As part of a panel organized for the recent annual conference of the American Library Association in San Francisco, I was invited to talk about future trends in higher education. This was something of a fool’s errand, I realize, since we are bombarded every day by the media with higher education’s most pressing challenges and opportunities:   Low completion rates New pedagogies that meet more of today’s students’ needs—online learning, competency-based education, etc. Need for a higher education ecosystem…
Case Study
April 23, 2015

Building a Pathway to Student Success at Georgia State University

Georgia State University (GSU), a public university in Atlanta with nearly 33,000 undergraduates, has dramatically improved its rates of student success over the past decade. GSU’s six-year graduation rate has increased from 32 percent in 2003 to 54 percent in 2014.[1] During the same period, GSU has made a concerted effort to increase enrollment for traditionally underserved students. Remarkably, the share of its students who are Pell eligible nearly doubled, from 31 percent in 2003 to 58 percent…
Case Study
January 29, 2015

Making Assessment Work

Lessons from the University of Pittsburgh

The past two decades have seen increasing pressure for greater transparency about student learning from both within and outside higher education. Internally, there is a desire to understand and improve the efficacy of curriculum, pedagogy, and student support. Externally, there is a desire to hold institutions—particularly public institutions—accountable. As a result, in the early 2000s the major higher education accreditors began to review colleges’ processes for setting student learning outcomes, assessing those outcomes, and responding to the results.[1]…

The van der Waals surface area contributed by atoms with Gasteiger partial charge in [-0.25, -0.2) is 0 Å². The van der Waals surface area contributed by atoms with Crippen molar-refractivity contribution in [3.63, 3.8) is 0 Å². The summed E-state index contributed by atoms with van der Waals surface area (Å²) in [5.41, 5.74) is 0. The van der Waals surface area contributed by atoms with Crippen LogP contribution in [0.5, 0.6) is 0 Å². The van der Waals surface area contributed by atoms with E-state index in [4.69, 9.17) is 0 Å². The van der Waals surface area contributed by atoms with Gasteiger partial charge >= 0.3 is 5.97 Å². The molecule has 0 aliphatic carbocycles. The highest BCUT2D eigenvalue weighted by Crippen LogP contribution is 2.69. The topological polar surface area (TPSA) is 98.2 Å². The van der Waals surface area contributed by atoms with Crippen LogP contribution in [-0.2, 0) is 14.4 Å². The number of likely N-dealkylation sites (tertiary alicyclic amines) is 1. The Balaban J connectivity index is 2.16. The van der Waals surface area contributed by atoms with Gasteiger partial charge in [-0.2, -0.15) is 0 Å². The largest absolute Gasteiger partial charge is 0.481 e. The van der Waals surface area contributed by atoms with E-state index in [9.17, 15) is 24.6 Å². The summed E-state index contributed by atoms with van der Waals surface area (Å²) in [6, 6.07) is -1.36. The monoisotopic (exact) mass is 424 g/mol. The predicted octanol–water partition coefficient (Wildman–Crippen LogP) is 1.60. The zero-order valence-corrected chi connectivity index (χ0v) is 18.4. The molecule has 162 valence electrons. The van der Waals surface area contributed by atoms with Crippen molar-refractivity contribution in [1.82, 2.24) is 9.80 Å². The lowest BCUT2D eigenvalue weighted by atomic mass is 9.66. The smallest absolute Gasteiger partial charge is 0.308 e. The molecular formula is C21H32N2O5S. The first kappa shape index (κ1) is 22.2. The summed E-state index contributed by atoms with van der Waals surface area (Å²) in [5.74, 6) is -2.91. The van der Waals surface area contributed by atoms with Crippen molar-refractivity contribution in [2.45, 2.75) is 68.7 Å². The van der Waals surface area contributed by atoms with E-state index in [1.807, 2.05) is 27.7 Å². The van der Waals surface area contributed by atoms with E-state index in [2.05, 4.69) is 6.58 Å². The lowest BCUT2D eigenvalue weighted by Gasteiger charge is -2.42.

Research Report
June 18, 2014

Sustaining the Digital Humanities

Host Institution Support Beyond the Start-up Phase

As more and more scholars experiment with building digital humanities (DH) resources, how are their host institutions approaching the challenge of supporting these diverse projects over time? In this study, funded by the National Endowment for the Humanities, Ithaka S+R explored the different models colleges and universities have adopted to support DH outputs on their campuses.  This final report, Sustaining the Digital Humanities: Host-Institution Support beyond the Start-Up Phase, and the accompanying Sustainability Implementation Toolkit, are intended to guide faculty,…
Issue Brief
March 25, 2014

Leveraging the Liaison Model

From Defining 21st Century Research Libraries to Implementing 21st Century Research Universities

What role might librarians play in building the 21st Century research university? How can librarians effectively assess the impact of the expertise, services, and resources they deliver to the academic community? In this issue brief, Anne Kenney, the Carl A. Kroch University Librarian at Cornell University, explores how librarians can leverage the liaison model to demonstrate “that the library is more than a purveyor of content and that its expertise is an essential component of the academic knowledge infrastructure on and…